The BBC allows Shammasina to talk about how horrible prison is, how wonderful freedom is, and how important resistance is. It describes how heartbroken his mother is, how he is trying to rebuild his family, and how tragic it is that his brother, father and wife all died while he was imprisoned. The entire is designed to make the reader sympathize with him and with the tribulations he has had to endure.
His new living room is twice as large as the cell in the Israeli jail where he spent 19 years.
"A minute of freedom is worth more than all the possessions in the world," says Shammasina. "Prison, it's a grave - as if you're in a grave but still alive."
Shammasina was sentenced to 23 years in jail for his role in the 1990 murder of three Israelis and a further 20 years for planning a kidnapping. Despite spending almost half his life in prison, he does not regret his actions.
"When there is an occupation, you're forced to," he says. "It's your duty, the duty of every Palestinian, to resist the occupation. If I didn't resist, I would just have surrendered."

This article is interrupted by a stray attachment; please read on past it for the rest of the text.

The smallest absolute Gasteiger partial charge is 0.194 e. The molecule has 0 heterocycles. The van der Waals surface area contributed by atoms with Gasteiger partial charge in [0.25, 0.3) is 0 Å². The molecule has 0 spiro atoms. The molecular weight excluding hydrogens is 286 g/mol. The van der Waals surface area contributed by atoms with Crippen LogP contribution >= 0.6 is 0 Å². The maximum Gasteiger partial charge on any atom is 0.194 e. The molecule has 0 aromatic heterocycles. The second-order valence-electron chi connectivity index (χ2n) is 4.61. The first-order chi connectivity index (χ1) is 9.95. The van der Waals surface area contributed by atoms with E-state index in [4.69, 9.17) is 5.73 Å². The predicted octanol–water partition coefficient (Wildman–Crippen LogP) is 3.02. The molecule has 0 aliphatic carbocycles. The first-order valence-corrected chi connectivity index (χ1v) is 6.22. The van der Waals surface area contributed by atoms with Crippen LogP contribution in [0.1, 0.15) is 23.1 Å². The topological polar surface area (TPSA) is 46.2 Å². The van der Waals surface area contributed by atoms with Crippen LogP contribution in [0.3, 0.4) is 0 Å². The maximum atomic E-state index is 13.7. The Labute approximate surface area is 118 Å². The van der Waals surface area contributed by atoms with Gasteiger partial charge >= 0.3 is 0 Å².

Out of one of the bedrooms steps Ibrahim's frail 85-year-old mother, Tamam. While he was in prison, Ibrahim's brother, father and wife all died.
His mother, who peppers every sentence by giving thanks to God, could not see her son for years.
Understandably, she has now decided to come to Qatar to be with him.
Despite the time they spent apart, she supports what he did.
"No, I don't regret it. I don't regret it," she says simply.
Also visiting Shammasina for a few weeks is one of his two sons, 24-year-old Iyad.
His father has been in prison for most of his life, but he says that he does not feel any anger towards him, although they do not have a typical relationship.
"He's more my friend than my dad," says Iyad.
But it doesn't say a word about his victims.
Who did Shammasina kill?
Lior Tubul and Ronen Karmani, were both seventeen years old (some reports say Ronen was 18.) On a summer day in 1990, they went to visit their girlfriends north of Jerusalem.
Shammasina abducted them, bound their hands behind their backs, gagged them and then stabbed them dozens of times, so that their faces were unrecognizable. They were dumped in a ravine nearby.
This subhuman scum was also involved in murdering a taxi driver, Rafi Doron, as well as abducting and killing a hitchhiking soldier, Yehoshua Friedberg.
This happened during that non-violent first intifada we hear so much about.
This is the monster - and child-killer - that the BBC is asking its readers to sympathize with.